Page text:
FIG. 1 is an isometric view of an embodiment adapter of the invention.
FIG. 2 is a view of the disassembled components of the adapter of FIG. 1.
FIG. 3 is a cross-sectional side elevation along lines 3-3 of FIG. 1.
FIG. 4 is an enlarged view of a portion of the adapter seen in FIG. 3.
FIG. 5 is an isometric view of the embodiment adapter seen in FIG. 1, being used to aspirate a liquid from a collection vessel into an analyses aspirating nozzle.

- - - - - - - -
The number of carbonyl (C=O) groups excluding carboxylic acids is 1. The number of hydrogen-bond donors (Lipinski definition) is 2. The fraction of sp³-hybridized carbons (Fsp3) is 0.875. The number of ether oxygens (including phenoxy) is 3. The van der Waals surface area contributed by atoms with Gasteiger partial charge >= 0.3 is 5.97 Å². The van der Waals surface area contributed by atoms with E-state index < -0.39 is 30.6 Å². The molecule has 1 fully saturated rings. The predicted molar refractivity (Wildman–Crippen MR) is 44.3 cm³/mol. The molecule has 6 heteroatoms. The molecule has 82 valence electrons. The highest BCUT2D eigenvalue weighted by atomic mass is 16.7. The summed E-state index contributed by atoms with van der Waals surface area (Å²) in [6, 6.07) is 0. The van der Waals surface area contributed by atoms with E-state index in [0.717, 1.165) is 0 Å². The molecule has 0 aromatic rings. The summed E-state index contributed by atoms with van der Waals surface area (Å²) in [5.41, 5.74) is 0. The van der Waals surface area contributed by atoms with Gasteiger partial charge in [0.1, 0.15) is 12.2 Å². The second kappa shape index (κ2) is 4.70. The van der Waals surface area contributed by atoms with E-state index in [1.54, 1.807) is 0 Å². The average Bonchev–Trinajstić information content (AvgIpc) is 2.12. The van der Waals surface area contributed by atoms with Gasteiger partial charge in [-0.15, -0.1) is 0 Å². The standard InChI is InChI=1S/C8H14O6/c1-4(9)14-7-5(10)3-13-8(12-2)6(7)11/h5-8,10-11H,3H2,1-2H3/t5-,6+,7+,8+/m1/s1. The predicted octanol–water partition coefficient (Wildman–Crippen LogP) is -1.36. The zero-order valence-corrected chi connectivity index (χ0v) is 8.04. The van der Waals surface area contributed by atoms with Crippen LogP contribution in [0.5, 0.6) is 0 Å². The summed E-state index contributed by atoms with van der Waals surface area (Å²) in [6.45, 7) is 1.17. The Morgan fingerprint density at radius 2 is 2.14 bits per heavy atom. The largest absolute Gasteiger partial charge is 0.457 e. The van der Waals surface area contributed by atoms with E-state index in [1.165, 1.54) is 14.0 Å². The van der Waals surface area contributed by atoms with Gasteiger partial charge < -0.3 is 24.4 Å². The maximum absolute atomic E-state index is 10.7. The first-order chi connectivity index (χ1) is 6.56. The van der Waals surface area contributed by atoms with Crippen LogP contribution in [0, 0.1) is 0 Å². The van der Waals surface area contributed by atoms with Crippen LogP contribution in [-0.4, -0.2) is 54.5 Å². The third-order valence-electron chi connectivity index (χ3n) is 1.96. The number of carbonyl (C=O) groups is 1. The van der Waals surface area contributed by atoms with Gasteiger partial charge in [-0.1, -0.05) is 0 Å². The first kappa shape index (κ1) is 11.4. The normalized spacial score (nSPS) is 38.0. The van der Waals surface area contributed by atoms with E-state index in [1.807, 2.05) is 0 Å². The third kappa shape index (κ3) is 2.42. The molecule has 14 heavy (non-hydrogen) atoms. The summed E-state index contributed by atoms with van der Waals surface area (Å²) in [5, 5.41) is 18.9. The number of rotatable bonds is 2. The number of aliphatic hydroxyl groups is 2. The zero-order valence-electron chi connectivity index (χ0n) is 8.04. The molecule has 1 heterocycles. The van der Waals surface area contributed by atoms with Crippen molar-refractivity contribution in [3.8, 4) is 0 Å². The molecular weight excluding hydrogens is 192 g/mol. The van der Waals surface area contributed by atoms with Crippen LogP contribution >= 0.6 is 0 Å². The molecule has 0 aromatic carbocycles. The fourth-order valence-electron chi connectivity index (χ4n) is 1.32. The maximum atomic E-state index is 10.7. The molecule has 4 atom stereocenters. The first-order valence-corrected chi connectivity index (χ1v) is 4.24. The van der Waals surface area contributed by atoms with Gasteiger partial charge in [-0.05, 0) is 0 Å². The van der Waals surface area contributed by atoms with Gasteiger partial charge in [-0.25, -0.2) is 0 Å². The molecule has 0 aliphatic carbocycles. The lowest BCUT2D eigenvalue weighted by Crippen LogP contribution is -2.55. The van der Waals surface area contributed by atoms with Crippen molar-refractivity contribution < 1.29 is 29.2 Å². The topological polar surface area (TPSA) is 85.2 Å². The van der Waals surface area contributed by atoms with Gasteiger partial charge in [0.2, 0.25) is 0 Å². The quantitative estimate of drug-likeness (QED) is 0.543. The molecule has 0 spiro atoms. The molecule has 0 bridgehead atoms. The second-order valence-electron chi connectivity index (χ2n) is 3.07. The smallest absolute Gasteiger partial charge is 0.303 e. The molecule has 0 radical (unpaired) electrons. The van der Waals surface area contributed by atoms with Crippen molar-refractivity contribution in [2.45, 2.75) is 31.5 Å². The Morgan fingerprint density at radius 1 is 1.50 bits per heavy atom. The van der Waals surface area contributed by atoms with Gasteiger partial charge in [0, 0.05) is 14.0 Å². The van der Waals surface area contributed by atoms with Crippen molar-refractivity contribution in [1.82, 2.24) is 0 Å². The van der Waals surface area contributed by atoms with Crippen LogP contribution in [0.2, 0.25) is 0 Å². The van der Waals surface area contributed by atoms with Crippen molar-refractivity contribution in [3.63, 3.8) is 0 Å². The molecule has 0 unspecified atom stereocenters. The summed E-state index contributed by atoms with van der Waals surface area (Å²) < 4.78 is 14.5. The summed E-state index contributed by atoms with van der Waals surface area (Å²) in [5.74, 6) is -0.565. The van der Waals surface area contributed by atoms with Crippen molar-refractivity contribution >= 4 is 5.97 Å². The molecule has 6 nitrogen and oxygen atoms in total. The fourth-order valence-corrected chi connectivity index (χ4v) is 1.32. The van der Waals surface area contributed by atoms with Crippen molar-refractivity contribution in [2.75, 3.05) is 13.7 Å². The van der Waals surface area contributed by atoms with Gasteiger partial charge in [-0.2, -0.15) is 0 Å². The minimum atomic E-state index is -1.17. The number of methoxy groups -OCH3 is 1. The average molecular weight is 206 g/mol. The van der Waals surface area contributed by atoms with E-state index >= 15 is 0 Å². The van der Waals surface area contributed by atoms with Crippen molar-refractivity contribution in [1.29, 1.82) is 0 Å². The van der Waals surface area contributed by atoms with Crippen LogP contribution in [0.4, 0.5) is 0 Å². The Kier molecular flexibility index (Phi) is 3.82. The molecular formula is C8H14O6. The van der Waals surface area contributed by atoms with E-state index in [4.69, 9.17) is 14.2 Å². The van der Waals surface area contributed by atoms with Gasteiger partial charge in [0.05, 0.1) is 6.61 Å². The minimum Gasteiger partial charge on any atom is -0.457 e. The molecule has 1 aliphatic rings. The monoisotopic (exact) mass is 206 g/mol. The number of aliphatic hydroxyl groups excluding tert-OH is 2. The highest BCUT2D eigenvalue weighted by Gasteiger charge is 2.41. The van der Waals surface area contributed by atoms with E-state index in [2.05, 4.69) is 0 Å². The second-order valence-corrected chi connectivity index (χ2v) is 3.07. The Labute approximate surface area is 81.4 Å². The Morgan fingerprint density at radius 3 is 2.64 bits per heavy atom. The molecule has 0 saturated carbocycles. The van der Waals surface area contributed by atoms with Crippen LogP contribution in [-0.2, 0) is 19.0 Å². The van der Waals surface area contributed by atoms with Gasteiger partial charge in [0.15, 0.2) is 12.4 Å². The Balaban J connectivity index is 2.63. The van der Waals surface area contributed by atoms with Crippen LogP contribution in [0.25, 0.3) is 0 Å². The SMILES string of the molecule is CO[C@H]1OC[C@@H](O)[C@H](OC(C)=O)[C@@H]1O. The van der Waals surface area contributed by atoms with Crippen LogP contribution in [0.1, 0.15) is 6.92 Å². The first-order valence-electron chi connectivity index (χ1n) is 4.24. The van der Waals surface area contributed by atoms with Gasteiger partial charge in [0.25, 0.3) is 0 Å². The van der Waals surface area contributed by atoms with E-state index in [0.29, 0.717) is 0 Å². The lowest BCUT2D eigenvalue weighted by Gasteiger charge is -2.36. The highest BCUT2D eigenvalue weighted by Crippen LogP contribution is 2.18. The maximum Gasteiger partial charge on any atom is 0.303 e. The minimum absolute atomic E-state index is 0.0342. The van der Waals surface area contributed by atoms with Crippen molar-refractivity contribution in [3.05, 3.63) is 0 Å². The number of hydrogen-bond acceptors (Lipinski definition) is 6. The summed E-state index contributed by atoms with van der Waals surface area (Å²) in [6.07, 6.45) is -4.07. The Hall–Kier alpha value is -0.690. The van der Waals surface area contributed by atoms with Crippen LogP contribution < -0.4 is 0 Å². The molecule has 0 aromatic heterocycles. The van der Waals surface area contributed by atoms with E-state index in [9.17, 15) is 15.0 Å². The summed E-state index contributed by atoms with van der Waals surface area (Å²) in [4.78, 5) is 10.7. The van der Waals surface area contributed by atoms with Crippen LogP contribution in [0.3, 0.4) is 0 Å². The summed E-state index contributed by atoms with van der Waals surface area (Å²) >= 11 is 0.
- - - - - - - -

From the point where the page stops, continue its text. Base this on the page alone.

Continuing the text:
FIG. 1 is an isometric view of an embodiment adapter 10 of the invention. The adapter 10 comprises an elongate tube 12 having a first open end 14 and a second open end 16 endpiece 24 and tube 20 (not seen in FIG. 1). The tube 12 may be fabricated from any flexible material having lengthwise rigidity. Preferably the tube 12 is fabricated from a polymeric resin such as polypropylene and the like. Endpiece 24 is a hollow tubular member mounted on the end 16 of tube 12. The endpiece 24 has an open end 18 (not seen in FIG. 1) upon which is mounted a flexible tube 20 having an open end 22. The endpiece 24 may be fabricated from any moldable polymeric resin, preferably a rigid polyethylene. The flexible tube 20 may be fabricated from any polymeric resin conventionally used to make tubing, such as a polyvinyl resin. The adapter 10 has finger grasping surfaces 25, which are integrally molded planar surfaces on endpiece 24.